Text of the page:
A further comment on “Don’t ask for letters of recommendation up front”

I recently argued that asking for letters of reference to be submitted with applications for tenure-track positions devalues the time of highly productive scientists:

Letters of recommendation should be requested by the committee, and they should be requested after the first cut.

A senior researcher who’s a friend and colleague recently told me that for the last few years, she has simply not applied for any position that asked for letters of reference up front. It’s not hard to understand why. After a while, you start to feel that you’re imposing on your references (in reality, it’s the search committees who are imposing). In my case, I’ve submitted well over a hundred such applications, which means that each of my three references has supplied over a hundred letters (and thank you for that).

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Don’t ask for letters of recommendation up front

I’ve been sitting on this for a while, not wanting to piss off hiring committees who might evaluate my own applications. I have applied for over a hundred tenure-track faculty positions, and I’ve had over a dozen in-person interviews. One of the things that has always struck me is the incredible degree to which the time of anyone not on the hiring committee is devalued. This is true of the applicants’ time, but today I’m mainly talking about the time of their references.

It’s typical to request three letters of recommendation with an application, but some departments will request four or (rarely) five. In most cases, the application is considered incomplete and will not be considered until all of the letters are submitted. If one of your references has a hard time with deadlines, tough.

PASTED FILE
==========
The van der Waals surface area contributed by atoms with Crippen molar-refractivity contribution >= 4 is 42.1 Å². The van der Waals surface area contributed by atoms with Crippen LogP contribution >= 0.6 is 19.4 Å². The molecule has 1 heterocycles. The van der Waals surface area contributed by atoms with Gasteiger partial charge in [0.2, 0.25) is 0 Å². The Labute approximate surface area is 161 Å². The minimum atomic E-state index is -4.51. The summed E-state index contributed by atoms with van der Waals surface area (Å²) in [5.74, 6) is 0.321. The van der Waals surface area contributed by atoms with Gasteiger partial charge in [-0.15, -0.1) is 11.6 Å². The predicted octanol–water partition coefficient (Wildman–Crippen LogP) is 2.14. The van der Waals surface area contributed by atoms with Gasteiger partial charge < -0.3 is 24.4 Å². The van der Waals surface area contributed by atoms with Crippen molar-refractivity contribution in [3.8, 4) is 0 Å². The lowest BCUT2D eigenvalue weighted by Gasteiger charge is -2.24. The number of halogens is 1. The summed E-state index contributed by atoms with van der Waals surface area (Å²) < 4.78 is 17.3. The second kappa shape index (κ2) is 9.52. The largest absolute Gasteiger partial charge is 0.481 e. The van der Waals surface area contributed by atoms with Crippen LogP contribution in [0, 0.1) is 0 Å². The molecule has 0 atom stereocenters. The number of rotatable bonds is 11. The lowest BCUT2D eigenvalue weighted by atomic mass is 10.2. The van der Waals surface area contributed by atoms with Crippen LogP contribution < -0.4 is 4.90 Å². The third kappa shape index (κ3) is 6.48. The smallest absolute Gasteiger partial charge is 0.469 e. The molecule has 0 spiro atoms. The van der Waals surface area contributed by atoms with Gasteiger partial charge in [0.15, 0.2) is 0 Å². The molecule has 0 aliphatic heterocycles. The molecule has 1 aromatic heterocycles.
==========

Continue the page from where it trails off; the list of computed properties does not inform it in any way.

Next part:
In most cases, your references will be fairly senior scientists, Associate Professor or above. It would be nearly impossible, for example, for your Ph.D. advisor to be an Assistant Professor, since that position typically lasts about as long as a Ph.D. In my case, all three of my references were full Professors, one a department head. In nearly every case, all three references will be highly productive scientists. Their time is valuable, not just in terms of salary but in terms of advancing science. Requiring letters of recommendation up front wastes it.

Letters of recommendation should be requested by the committee, and they should be requested after the first cut.

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Those beautiful Research Features articles? The authors get £50.

Research Features

Back in August, I wrote a fairly critical post about an outfit called Research Features (“Research Features: seems sketchy to me“). My main complaint was that they call themselves a magazine but seem to me to be closer to paid advertising:

What’s sketchy about this is that it’s self-promotion passing itself off as journalism.

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Buy your Ph.D.

100 pages ought to do it, I think. If you’re worried that that won’t pass the weight test, just add on a great big appendix; nobody’s going to read it. Think of the time and money you can save! Think of the poor slobs pipetting their youth away while you’re partying. Don’t think about how your committee is going to react to a data-free dissertation at your defense. What can they say? They have to pass you; it’s 200 pages!


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